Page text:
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Today’s guest blog is from Vince O’Donnell, who was CEDAC’s Director of Development from 1986 to 2001. During that time, he played a major role in CEDAC’s emergence as a significant driver of the affordable housing preservation mission in Massachusetts. For over 45 years, he has worked with nonprofits, resident organizations and governmental agencies in his affordable housing work. 

When people think of CEDAC’s many areas of leadership, one issue that comes to mind is the preservation of affordable housing. This engagement goes back to 1981, shortly after Carl Sussman, CEDAC’s first executive director, hired Mike Gondek from a Boston CDC, initiating an important move into the overall field of housing. At that time, Emily Achtenberg, Ann Silverman and I were working in a CHAPA-initiated demonstration program to implement some important new mandates affecting how HUD must address failed subsidized multifamily housing.

This mandate, brought about by U.S. Senator Ed Brooke at the behest of at-risk tenants of Methunion Manor in Boston’s South End, was practically speaking the federal government’s first affordable housing preservation program – a response to a crisis that at the time had left HUD as Boston’s biggest landlord. When CHAPA’s grant was spent down, we approached Mike to ask if CEDAC would continue supporting several nascent purchases of affordable housing complexes by resident organizations, including the Methunion Manor tenants who had pushed for the federal preservation mandate. The City of Boston had already been following the issue of failed subsidized housing, but with CEDAC’s entry to the field, there was now a potential for deep collaboration between state, local and federal government on a critically important housing issue.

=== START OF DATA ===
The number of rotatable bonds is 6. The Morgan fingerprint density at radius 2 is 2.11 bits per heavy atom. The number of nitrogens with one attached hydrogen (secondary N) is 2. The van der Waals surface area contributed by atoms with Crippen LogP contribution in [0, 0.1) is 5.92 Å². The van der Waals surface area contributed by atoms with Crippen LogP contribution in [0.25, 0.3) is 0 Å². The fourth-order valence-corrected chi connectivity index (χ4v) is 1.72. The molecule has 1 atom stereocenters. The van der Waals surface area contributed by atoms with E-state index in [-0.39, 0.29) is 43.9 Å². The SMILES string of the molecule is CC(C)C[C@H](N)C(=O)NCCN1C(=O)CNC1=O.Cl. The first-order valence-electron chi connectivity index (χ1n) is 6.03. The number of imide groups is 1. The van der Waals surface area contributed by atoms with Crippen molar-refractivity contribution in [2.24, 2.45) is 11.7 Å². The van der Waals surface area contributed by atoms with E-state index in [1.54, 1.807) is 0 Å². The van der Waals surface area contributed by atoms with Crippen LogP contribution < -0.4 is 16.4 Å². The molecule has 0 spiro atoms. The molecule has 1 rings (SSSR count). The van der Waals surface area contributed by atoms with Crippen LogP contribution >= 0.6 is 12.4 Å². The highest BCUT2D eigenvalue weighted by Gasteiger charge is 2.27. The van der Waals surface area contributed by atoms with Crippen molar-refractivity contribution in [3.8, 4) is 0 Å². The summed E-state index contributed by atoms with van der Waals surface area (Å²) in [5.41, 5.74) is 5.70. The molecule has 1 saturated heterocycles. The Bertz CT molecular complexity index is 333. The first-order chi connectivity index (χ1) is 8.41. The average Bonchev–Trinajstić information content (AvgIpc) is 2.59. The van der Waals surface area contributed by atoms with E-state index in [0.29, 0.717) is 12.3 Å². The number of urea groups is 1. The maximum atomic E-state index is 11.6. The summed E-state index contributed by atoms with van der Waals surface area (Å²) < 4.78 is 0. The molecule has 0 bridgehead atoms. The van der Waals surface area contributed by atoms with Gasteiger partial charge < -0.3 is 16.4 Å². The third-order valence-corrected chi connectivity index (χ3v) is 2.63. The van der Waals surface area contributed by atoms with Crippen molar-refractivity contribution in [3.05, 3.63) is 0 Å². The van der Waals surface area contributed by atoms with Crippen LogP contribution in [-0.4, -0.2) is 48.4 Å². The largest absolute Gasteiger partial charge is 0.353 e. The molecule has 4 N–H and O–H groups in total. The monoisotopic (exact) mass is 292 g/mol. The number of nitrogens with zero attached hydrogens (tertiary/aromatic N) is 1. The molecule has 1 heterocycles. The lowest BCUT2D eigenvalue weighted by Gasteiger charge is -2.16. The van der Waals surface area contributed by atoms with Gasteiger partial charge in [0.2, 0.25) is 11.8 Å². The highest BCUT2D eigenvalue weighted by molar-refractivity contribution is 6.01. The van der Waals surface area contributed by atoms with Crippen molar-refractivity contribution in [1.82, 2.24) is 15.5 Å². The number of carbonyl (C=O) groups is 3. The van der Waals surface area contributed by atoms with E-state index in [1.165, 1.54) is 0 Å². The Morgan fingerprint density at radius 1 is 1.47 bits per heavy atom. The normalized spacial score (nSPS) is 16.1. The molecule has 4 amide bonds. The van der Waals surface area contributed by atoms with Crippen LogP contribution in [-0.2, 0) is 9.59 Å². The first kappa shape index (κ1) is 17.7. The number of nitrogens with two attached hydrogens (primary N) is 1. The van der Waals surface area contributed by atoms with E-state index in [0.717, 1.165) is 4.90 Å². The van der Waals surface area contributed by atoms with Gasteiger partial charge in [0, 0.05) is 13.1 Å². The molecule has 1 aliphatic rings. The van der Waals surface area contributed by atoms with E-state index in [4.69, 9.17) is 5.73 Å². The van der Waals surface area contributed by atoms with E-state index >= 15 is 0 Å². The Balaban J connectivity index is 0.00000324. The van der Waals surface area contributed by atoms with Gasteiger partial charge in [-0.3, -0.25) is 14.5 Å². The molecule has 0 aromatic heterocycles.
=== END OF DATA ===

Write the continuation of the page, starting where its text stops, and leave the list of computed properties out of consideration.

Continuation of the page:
That multi-level intergovernmental partnership has continued to this day. Every governor since Michael Dukakis, and every mayor of Boston since Kevin White, has worked with CEDAC to make preservation a priority. I think this is what gives me the most pride in CEDAC’s work in this field. Over time the organization has developed expertise in a technical discipline that’s not for the faint of heart. CEDAC’s understanding of the issues resulted in a readiness to deal with tough problems; its practical experience underpinned its ability to take measured risks in spaces where others might be unwilling; it earned credibility in the policy arena; and all this supported the allocation of resources for everything from predevelopment to technical assistance to gap financing to major federal funding.


Preservation for the People

But, wait, there’s more – not only is CEDAC a proven honest broker in a complex and changing intergovernmental space, it has also earned the trust of resident organizations and housing advocates. Carl Sussman’s blog post from October 4th, Looking Back at Our Foundation, described Mel King’s call to “do the right thing” – in its preservation work, CEDAC has always stayed true to that mandate. Yes, preservation is difficult, requiring detailed regulatory solutions, complex financing and careful balancing of public and private interests. But the bottom line for CEDAC has always been about justice for the residents, who deserve a decent, affordable place to live.

Some specific accomplishments include: